Add the vegetable broth, covering the ingredients. Depending on the exact size of your squash and produce and desired thickness of the soup, you may wish to add an extra 1/2-1 cup of broth. I added 3 cups and it made a very thick soup.
Lower the heat to a simmer and cover. Heat for 15-20 minutes.
Remove from the head and carefully add to your blender, or use an immersion blender. Add the avocado and coconut cream and blend on high until the soup is completely puréed.
Garnish with cilantro or parsley and sprinkle with raw pumpkin seeds to taste. I like to add an extra dash of cumin and turmeric on top as well as sea salt and black pepper to taste.
**may sub extra broth in place of coconut cream
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Organic Vegan 0g Sugar Paleo Dark Chocolate Recipe – No Sugar Alcohols Necessary
Life without chocolate simply wouldn’t be worth living, so when it comes to healthy chocolate, I’ve become somewhat of an expert. Ok ok, expert is a bit of a stretch. But I’ve been doing all the necessary (and delicious!) research. Because I need sugar-free paleo dark chocolate in my life. Fortunately, this recipe passes my super-strict test.
I’ve tasted the healthiest chocolate bars. I’ve researched and tested the best cocoa and cacao. I’ve searched for clean sugar-free chocolate recipes. And I’ve experimented with making my own paleo dark chocolate. Because sometimes, you just gotta create your own solution.
Recipes for homemade chocolate abound on the internet. But whenever I searched for ‘sugar-free’ paleo dark chocolate, the recipes generally replaced sugar with coconut sugar, honey or maple syrup. Although all-natural and each great options in their own right, they still contain sugar. And really what I was looking for was a sugar-free, paleo dark chocolate without sugar alcohols. Sugar alcohols are a great solution for many, but I (along with many others) don’t always respond well to them.
Because of my gut-healing journey and my need to steer clear of sugar, I embarked on a mission to make delicious treats with literally zero grams of sugar – not just refined sugar but any sugar. I did all sorts of experimenting in the kitchen with stevia and other sweeteners containing sugar alcohols. These can work great for loads of people and each has their own place, but I’ve finally found my favorite sweetener: monk fruit.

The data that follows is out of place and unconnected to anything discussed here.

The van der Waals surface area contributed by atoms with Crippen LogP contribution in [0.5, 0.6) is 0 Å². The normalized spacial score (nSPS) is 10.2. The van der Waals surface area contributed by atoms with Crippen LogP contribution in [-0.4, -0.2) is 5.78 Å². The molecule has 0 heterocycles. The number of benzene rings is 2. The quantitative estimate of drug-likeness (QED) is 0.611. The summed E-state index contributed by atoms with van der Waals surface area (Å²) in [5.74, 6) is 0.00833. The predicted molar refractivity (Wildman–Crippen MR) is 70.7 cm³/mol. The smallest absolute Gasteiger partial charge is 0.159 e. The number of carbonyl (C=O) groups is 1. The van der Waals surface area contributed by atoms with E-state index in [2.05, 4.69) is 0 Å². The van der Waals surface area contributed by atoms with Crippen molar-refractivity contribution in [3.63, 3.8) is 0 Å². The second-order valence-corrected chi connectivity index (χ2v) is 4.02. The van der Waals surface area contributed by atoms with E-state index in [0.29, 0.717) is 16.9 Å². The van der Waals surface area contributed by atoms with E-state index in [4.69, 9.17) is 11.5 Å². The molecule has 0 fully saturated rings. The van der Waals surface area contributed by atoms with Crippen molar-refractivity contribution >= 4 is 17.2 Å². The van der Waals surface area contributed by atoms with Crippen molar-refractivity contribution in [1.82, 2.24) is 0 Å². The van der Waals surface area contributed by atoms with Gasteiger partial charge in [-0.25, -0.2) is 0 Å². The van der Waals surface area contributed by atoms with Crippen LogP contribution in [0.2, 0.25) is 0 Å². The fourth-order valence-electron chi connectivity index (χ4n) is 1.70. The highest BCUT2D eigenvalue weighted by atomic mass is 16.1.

Monk fruit: The superior sweetener
Monk fruit’s all natural, does not contain sugar alcohols, and has no funky aftertaste (like many find with stevia). So imho, it’s the best option. When I first researched this sweetener, I experienced a little sticker shock. But it turns out a teeny tiny bit goes quite a long way, so the upfront cost is absolutely worth it. In fact, when I use monk fruit, I find that an eighth of a teaspoon is sometimes sufficient for an entire recipe. And if I want to sweeten my coffee, for example, just the tiniest dash will do.
Beyond personal taste preferences, using any of these sugar alternatives requires a bit of experimentation and a fair bit of caution. Despite what many of the packages indicate, the vast majority are not a one-to-one substitute for sugar. As far as sweetness is concerned, I find that less is more in all cases.
Anyway, back to the chocolate.
As much as I love chocolate and chocolate-containing goodies, I knew absolutely nothing about making chocolate when I first embarked on my paleo dark chocolate making endeavors. So I did my best searching for simple versions to work off of.